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LeoMar Preserve: California gnatcatcher performing a call in San Diego County chaparral. Photo by Richard Murphy Photography
California gnatcatcher performing a call in San Diego County chaparral. Photo by Richard Murphy Photography
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Conservancy continues to build Olivenhain’s LeoMar Preserve

By Ann Van Leer

The LeoMar Preserve in the Olivenhain community of Encinitas is a prime habitat for the coastal California gnatcatcher, a perky little songbird threatened with extinction due to the destruction of its native coastal sage scrub habitat associated with urban development.

According to the U.S. Fish and Wildlife Service, as much as 90% of this iconic southern California habitat has been lost to development.

Often what is left is fragmented, leaving native wildlife dodging cars and people to forage for food and raise their families. Importantly, when we protect habitat for the gnatcatcher, we are also protecting thousands of other plants and animals that share the same habitat, including pollinators like butterflies and bats.

Good News! We now have two additional key habitat properties in escrow, one which will become part of the LeoMar Preserve in 2022, and the other we hope to save by the end of 2023!

The first property is 49 acres, located at the base of Paint Mountain. The Conservancy is excited to announce that we have reached agreement with the property owner to purchase the $2.47 million coastal sage scrub-rich property and are now in escrow. The owners had done pre-development work on the property for home construction.

Unique to the LeoMar Preserve area are abandoned mineral mines, some of which have become homes for wildlife. According to Natural History Museum biologist Drew Stokes, “most people don’t realize that even when they innocently explore a cave or mine, they are potentially threatening shy and reclusive wildlife.

Many mine openings are small and remaining structures are fragile, but mines have a useful second life if they can be protected as they are attractive to tiny creatures like bats, who are looking for secure places to rest and roost.”

While bats get a bad rap, they are a valuable part of a healthy ecosystem, spending evenings feeding on small insects, including flies and mosquitos, often while also pollinating.

Near this target preservation property on Paint Mountain, biologists have observed the very cute (in the way that mothers understand) Townsend’s big-eared bat. Per the State of California, this bat is a Species of Special Concern and a Species of Greatest Conservation Need, primarily due to habitat loss.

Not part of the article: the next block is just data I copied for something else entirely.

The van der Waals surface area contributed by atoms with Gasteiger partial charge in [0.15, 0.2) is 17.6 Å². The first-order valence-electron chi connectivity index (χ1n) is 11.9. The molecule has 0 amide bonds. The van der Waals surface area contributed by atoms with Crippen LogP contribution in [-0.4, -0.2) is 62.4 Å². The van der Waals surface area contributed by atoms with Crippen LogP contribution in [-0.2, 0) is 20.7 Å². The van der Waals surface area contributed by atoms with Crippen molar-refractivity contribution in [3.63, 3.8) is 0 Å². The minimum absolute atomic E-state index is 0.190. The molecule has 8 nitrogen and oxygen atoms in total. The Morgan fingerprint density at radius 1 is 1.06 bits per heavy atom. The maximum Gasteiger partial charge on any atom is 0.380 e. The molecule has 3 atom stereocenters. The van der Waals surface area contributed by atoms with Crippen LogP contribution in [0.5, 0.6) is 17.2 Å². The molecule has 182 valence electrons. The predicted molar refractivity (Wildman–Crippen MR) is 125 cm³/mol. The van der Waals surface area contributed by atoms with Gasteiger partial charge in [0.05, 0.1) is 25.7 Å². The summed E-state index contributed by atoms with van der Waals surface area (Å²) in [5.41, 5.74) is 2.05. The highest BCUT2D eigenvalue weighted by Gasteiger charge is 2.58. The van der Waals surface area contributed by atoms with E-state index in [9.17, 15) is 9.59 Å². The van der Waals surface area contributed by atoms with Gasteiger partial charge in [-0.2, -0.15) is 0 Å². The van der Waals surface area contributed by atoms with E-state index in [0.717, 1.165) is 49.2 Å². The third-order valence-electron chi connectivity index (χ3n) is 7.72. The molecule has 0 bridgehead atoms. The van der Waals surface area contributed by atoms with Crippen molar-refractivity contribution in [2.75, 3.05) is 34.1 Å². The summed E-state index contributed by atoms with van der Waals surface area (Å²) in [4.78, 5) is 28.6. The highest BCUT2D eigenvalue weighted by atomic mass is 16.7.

According to Stokes, this rare creature has highly specific roosting requirements which limits its distribution to areas where caves or abandoned mines exist. When we protect land in the LeoMar Preserve area, we are also protecting bat roosts, critically important to managing and conserving species locally.

The second property, 96 acres, comes to the Conservancy as a transfer from our esteemed conservation partner, the Endangered Habitats Conservancy (EHC).

The acreage was slated to become part of the Bridges development in Rancho Santa Fe and, instead of becoming houses, was saved in 2011 by the EHC working closely with the Elfin Forest/Harmony Grove Town Council that fought hard to protect it.

As we create the LeoMar Preserve, it made sense to incorporate this property into the preserve for land management efficiencies. We are greatly appreciative of EHC’s stewardship and gift of the property. We will take very good care of it.

In 2021, The Escondido Creek Conservancy (Conservancy) saved two properties from development in Olivenhain near Rancho Summit Road. These first two properties, totaling 103 acres, became the start of the Conservancy’s newest wildlife preserve, called LeoMar Preserve, named after two of our founders, Leonard Wittwer and Martha Blane.

The LeoMar Preserve was created as part of the Conservancy’s “Missing Lynx” campaign,, to connect protected landscapes, including lands in the Carlsbad area, with protected lands in Elfin Forest and Harmony Grove, so that native plants and animals will always have a refuge, and wild California will persist into the future.

The Conservancy owns or manages 3,000 acres of wildlife habitat in North San Diego County.

The Conservancy is looking for support to protect more land for wildlife. Please contact us at [email protected] if you can help!

Ann Van Leer is executive director of the Escondido Creek Conservancy.

Read more articles from the Escondido Creek Conservancy in The Coast News!